- If you are interested in junior roles, internships in prestigious foundations might be helpful in improving your resume and connections. You can find such internships in the Gates Foundation, the Rockefeller Foundation, the Commonwealth Foundation, the Azim Premji Foundation and others. Internships in this space are often paid positions, but applying to them can also be extremely competitive in and of itself.
- Concretely looking for job openings. Good ways to search for concrete job opportunities include using social sector oriented job boards like Idealist and Impact Opportunity, and following large foundations (such as the Gates, Rockefeller, Wellcome, Ford, etc.) on Twitter. Those looking for more senior roles will also benefit from using social sector-focused recruiting firms like Koya Partners and on-ramps (these specific firms are very US-focused).
Excelling in the field
There are several policies that can make you a significantly better grantmaker:
- Aggressively seeking out feedback and ways to improve. Feedback mechanisms are deeply flawed in grantmaking roles, as most people you interact with have strong incentives to give you positive feedback, and the field doesn’t have a strong culture of honest and constructive feedback. Actively seeking out feedback, critically reviewing your own work and past grant outcomes, and avoiding the temptation of thinking you’re just doing an awesome job and don’t need to improve can be critical to whether you have a significant positive impact in the long run.
- Providing additional value beyond funding, when useful. Many of the best grantmakers provide significant value beyond the funding itself – providing strategic guidance, connecting their grantees to other funders and other organizations, and providing meaningful feedback to help potential grantees improve. However, many foundations aim to do so but end up preventing grantees from realizing their own vision and acting on their own expertise. Great grantmakers have a lot to offer, but provide it without unnecessarily harming the grantees’ autonomy.
- Focusing on active grantmaking, and doing so well. Many of the experts we talked to believe their biggest sources of counterfactual impact is when they identify opportunities, push ideas, connect people, and encourage organizations to take on challenges and apply. This requires slightly different skills than the classic grantmaker role, but can utilize your deep expertise and familiarity with the sector to develop promising initiatives.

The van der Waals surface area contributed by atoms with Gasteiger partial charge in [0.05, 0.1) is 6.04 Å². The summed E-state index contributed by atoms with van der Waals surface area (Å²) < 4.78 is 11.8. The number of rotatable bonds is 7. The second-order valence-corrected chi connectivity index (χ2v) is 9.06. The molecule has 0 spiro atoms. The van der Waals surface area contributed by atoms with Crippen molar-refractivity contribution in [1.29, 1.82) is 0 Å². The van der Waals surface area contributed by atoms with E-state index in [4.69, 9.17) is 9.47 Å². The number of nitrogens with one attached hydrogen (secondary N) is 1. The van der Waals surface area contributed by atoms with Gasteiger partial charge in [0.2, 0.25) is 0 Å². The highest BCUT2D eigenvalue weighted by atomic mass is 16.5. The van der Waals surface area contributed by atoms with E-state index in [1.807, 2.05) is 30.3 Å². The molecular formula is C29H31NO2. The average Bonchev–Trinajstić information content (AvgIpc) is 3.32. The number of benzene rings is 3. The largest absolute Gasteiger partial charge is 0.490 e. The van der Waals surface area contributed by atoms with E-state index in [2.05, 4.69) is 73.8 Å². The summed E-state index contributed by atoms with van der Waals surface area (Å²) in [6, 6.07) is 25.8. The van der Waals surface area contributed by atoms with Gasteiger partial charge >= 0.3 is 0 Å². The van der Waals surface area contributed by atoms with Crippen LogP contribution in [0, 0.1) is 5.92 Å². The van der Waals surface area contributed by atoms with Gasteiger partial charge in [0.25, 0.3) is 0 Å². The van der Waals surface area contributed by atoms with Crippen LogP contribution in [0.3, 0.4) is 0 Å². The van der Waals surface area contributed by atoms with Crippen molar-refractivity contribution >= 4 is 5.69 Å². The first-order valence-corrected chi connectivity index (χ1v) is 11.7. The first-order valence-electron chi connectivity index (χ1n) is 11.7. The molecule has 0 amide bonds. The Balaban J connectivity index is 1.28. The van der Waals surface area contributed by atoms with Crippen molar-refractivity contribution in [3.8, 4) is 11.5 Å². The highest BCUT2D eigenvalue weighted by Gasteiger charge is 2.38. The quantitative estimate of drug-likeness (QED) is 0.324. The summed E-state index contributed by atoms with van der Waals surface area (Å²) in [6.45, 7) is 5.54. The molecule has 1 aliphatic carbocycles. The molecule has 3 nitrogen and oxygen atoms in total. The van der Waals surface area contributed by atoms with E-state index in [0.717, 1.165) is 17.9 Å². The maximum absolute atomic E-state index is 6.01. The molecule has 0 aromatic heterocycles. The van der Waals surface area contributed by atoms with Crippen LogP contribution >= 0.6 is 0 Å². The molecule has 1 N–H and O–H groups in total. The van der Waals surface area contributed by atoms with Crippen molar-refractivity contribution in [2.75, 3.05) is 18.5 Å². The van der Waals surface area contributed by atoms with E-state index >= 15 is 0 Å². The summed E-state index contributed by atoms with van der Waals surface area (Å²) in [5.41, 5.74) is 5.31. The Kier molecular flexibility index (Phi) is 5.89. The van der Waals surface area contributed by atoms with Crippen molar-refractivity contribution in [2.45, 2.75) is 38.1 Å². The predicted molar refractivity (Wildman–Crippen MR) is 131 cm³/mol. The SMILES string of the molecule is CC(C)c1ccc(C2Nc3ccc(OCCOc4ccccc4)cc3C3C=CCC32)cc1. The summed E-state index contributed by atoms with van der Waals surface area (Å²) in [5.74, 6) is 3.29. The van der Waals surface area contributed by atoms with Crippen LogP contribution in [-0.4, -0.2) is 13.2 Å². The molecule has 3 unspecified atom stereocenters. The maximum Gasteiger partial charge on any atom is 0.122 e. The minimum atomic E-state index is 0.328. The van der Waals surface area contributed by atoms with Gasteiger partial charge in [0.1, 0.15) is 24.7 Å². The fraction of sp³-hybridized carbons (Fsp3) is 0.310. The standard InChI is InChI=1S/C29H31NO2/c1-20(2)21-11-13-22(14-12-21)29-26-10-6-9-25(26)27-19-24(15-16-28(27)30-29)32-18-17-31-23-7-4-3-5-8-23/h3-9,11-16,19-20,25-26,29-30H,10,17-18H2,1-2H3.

When describing advantages, disadvantages and priorities throughout this article we’ve had to generalize – but the grantmaking field is diverse, and many of our descriptions and recommendations don’t apply universally. One notable exception that we expect may be relevant to a sizable portion of readers who identify with our worldview is foundations within the Effective Altruism movement, including Open Philanthropy, GiveWell, EA Funds, Founders Pledge, and others. They look for different traits in candidates, have substantially more cross-cause-area roles, give junior roles responsibilities often reserved to senior roles, and tend to grow and promote faster than most of the field. As a result, many of our concrete recommendations don’t apply to these organizations. We’d broadly recommend roles in such organizations, especially ones recommended by 80,000 Hours – though as part of the Effective Altruism community we may be biased.
If you’re not sure you want to become a grantmaker, other potentially high-impact paths you might want to consider include:
- Direct work in nonprofits (including Nonprofit Entrepreneurship). Depending on the field and your own skills, this can be no less impactful, and you’ll likely need to do this work for experience to get into grantmaking anyway.
- Joining a think tank. Many similarities, but with a focus on influencing policy rather than funding.
- Government roles which involve grantmaking or resource allocation. Though the process looks extremely different, these roles require many of the same skills to make good resource allocation decisions.
- 80,000 Hours’ Foundation grantmaker – Career review
- Open Philanthropy’s History of Philanthropy (also links to many other resources)
News & articles
- Stanford Social Innovation Review is possibly the most professional magazine covering information relevant to foundations (alongside others).
- Inside Philanthropy is probably the most popular philanthropy news source.
- The Chronicle of Philanthropy is also fairly well known and valued.
Books focusing on what makes foundations succeed or fail
- The Foundation: A Great American Secret; How Private Wealth is Changing the World
- It also has a companion Case Book which outlines 100 high-achieving foundation initiatives throughout history (or check out Open Philanthropy’s main takeaways)
- Give Smart: Philanthropy that Gets Results
Books focusing on the complexities of philanthropy as a sector
- The Givers: Wealth, Power, and Philanthropy in a New Gilded Age
- Just Giving: Why Philanthropy Is Failing Democracy and How It Can Do Better
Note however that many people we spoke to emphasized that having a deep understanding of the relevant field you’re giving in is more important than having a deep understanding of philanthropy and grantmaking.